August 30, 2013

hannelore olivier & Laura du Toit: Klei-klank (Clay-sound): The hearing of a kla’ landscape

Clay kla’
Noun: a stiff, sticky fine-grained earth, typically red, yellow or bluish-grey in color and often forming an impermeable layer in the soil. It can be molded when wet, and is dried and baked to make bricks, pottery and ceramics.
Poetic: The substance of the human body.

The hearing landscape of a ceramic artist’s creative environment is not typically heard or documented in any society. The sound of the rural people from the Transkei (South African Eastern Cape) is also not considered of any importance, although their daily task of breaking the earth for brick-making forms an integral part of their culture. Both work from the earth, using clay for survival.

Klei-klank was inspired by, and originated from, spontaneous organic sounds as byproducts in ceramic artist Laura du Toit’s studio. Human hands interacting with earth; the flow of water used in creation; the staccato pitches of heat escaping from the potter’s fired pieces – all random sounds in the transition of virgin clay to art, and mostly ignored as part of the creative process. But when listening carefully, these random sounds organise themselves eventually into rhythm, timbre, harmony – effortlessly and spontaneously creating a soundtrack for the broken earth.

Hannelore Olivier composed a soundtrack incorporating these unmethodical sounds with acoustic instruments and synthesisers. A drone-tone beat of brick-making as bass-line. The pain of a ruined and broken earth echoes in the dissonance of poli-tonal piano and organ sounds, which fight for harmonic and melodic survival.

This project consists of a sound installation with ceramic objects and soundtrack. The composer and ceramic artist will discuss the creative processes underlying the capture and creation of Klei-klank (Clay-sound).


Laura du Toit is an independent artist who has been working with clay for the past 23 years as a studio potter and also as a teacher. Her training includes a BA (University of Stellenbosch), studies in ceramics and drawing (Paarl Technikon) and a course in oil painting at the Denver Art Museum. Klei-klank (Clay-sound) in 2012, a collaborative work with composer-performer Hannelore Olivier for the Woordfees, is a culmination of the recording of landscapes, sounds and voices in a production as two soundtracks. Photography is another of her main interests, and this genre she combined with her clay work in two solo exhibitions: Element (2008) and Deep field (2010). Recent exhibitions include Women in clay and a commission for the Women’s Memorial, Bloemfontein War Museum. Her work can be found in collections at the Durbanville Clay Museum, Sasol Art Museum and Iziko Social History Museum in Cape Town. Laura favours the ancient slow processes of coiling and pinching clay. Multiple firings allow her to represent her interest in the colours, textures and geological formations found in nature, on earth and in space. Unspoilt virgin landscape has carried her to the top of many mountains and it is on these trips that she finds her inspirational reference.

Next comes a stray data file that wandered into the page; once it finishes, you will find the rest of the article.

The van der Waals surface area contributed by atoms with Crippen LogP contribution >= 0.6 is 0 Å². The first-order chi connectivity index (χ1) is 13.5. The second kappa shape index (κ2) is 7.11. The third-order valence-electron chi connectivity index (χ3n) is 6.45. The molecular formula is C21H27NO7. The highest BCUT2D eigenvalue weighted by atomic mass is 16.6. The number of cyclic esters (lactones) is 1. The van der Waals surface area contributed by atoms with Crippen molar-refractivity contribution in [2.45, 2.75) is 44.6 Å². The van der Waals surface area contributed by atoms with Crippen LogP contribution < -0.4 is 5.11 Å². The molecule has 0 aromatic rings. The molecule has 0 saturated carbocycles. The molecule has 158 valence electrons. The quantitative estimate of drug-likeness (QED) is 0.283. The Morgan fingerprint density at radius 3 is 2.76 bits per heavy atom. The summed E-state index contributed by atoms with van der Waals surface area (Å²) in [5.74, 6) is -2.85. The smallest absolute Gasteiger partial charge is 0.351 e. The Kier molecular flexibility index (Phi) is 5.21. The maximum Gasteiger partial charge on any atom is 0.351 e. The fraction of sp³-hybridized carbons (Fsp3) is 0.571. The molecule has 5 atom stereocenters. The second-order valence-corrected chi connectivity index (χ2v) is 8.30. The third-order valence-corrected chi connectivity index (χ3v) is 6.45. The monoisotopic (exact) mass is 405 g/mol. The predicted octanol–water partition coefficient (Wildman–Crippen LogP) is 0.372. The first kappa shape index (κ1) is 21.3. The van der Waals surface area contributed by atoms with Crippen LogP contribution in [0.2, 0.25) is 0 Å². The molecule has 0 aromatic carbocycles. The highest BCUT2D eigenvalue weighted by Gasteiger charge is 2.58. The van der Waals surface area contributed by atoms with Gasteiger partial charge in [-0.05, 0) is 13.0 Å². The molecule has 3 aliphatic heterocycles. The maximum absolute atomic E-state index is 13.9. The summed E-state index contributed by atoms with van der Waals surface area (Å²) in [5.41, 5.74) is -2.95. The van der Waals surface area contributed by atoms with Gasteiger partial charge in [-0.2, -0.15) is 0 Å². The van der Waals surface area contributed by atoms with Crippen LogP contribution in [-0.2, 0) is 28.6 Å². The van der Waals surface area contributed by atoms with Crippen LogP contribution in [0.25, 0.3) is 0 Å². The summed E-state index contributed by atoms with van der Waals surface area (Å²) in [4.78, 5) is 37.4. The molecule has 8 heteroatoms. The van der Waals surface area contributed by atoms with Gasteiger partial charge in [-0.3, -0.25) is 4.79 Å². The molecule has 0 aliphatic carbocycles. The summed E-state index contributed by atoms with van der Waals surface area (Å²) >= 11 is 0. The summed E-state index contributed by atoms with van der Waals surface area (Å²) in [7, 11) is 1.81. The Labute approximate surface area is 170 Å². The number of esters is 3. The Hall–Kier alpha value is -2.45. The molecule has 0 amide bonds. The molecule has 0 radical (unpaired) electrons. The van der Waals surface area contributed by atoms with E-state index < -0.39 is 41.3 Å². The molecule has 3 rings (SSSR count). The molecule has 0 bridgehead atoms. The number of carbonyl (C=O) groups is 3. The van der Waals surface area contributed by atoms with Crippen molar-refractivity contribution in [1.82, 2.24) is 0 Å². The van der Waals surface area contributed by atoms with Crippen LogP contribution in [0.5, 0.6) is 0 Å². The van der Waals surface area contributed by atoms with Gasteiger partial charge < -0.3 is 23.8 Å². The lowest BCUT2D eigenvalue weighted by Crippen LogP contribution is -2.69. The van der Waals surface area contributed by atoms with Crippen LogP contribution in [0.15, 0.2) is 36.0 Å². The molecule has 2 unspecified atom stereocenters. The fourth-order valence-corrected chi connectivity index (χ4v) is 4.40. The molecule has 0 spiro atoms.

Hannelore Olivier, an independent artist, has collaborated with numerous film and television producers, directors, fine artists and theatre groups during the past ten years. She works in the capacity of composer, musical director and performer, and has been a lecturer in the Sound Engineering Department at CityVarsity and at SAE in digital music production. Hannelore obtained degrees in music (University of Stellenbosch); honours in psychology (UNISA), and a masters in music technology from the University of Stellenbosch (cum laude). She is the author of Musical networks: the case for a neural network methodology in advertisement music (2005). Her creative style is diverse, and influenced by studies in Western art music, electronic music, as well as the traditional music and sounds of South-East Asia and the Oriental East. She disregards the traditional boundaries of genre, instrumental timbre and cultural restrictions in music, and aims to marry diverse sounds and instruments, mix serious music with popular styles and to fuse ‘western’ with ‘world’ and ‘electronica.’ This musical approach leads to soundscapes which are colourful, ambient and experimental.

coming soon: www.hannelore.co.za

Comments are closed.